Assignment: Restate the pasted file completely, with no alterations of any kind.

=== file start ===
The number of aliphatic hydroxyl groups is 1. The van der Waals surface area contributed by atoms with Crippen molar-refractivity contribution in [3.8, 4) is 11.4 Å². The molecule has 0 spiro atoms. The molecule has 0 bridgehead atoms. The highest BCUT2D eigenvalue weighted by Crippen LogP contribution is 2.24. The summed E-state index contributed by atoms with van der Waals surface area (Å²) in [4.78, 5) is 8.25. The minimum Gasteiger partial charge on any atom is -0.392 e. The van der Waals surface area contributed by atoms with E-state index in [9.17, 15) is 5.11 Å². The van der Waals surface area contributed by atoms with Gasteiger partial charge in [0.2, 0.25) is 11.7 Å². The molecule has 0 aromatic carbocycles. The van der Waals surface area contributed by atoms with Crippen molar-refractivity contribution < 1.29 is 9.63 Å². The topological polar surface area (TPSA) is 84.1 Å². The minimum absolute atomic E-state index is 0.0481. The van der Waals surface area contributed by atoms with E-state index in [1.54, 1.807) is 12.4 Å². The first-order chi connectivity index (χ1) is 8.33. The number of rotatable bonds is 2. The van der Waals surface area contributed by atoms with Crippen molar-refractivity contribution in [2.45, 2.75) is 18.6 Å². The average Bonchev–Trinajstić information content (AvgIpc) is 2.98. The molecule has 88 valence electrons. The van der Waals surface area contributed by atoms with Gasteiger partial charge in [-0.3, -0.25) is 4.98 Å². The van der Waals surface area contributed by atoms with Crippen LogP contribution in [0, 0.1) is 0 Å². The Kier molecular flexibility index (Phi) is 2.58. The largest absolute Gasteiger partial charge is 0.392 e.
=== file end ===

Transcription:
The number of aliphatic hydroxyl groups is 1. The van der Waals surface area contributed by atoms with Crippen molar-refractivity contribution in [3.8, 4) is 11.4 Å². The molecule has 0 spiro atoms. The molecule has 0 bridgehead atoms. The highest BCUT2D eigenvalue weighted by Crippen LogP contribution is 2.24. The summed E-state index contributed by atoms with van der Waals surface area (Å²) in [4.78, 5) is 8.25. The minimum Gasteiger partial charge on any atom is -0.392 e. The van der Waals surface area contributed by atoms with E-state index in [9.17, 15) is 5.11 Å². The van der Waals surface area contributed by atoms with Gasteiger partial charge in [0.2, 0.25) is 11.7 Å². The molecule has 0 aromatic carbocycles. The van der Waals surface area contributed by atoms with Crippen molar-refractivity contribution < 1.29 is 9.63 Å². The topological polar surface area (TPSA) is 84.1 Å². The minimum absolute atomic E-state index is 0.0481. The van der Waals surface area contributed by atoms with E-state index in [1.54, 1.807) is 12.4 Å². The first-order chi connectivity index (χ1) is 8.33. The number of rotatable bonds is 2. The van der Waals surface area contributed by atoms with Crippen molar-refractivity contribution in [2.45, 2.75) is 18.6 Å². The average Bonchev–Trinajstić information content (AvgIpc) is 2.98. The molecule has 88 valence electrons. The van der Waals surface area contributed by atoms with Gasteiger partial charge in [-0.3, -0.25) is 4.98 Å². The van der Waals surface area contributed by atoms with Crippen LogP contribution in [0, 0.1) is 0 Å². The Kier molecular flexibility index (Phi) is 2.58. The largest absolute Gasteiger partial charge is 0.392 e.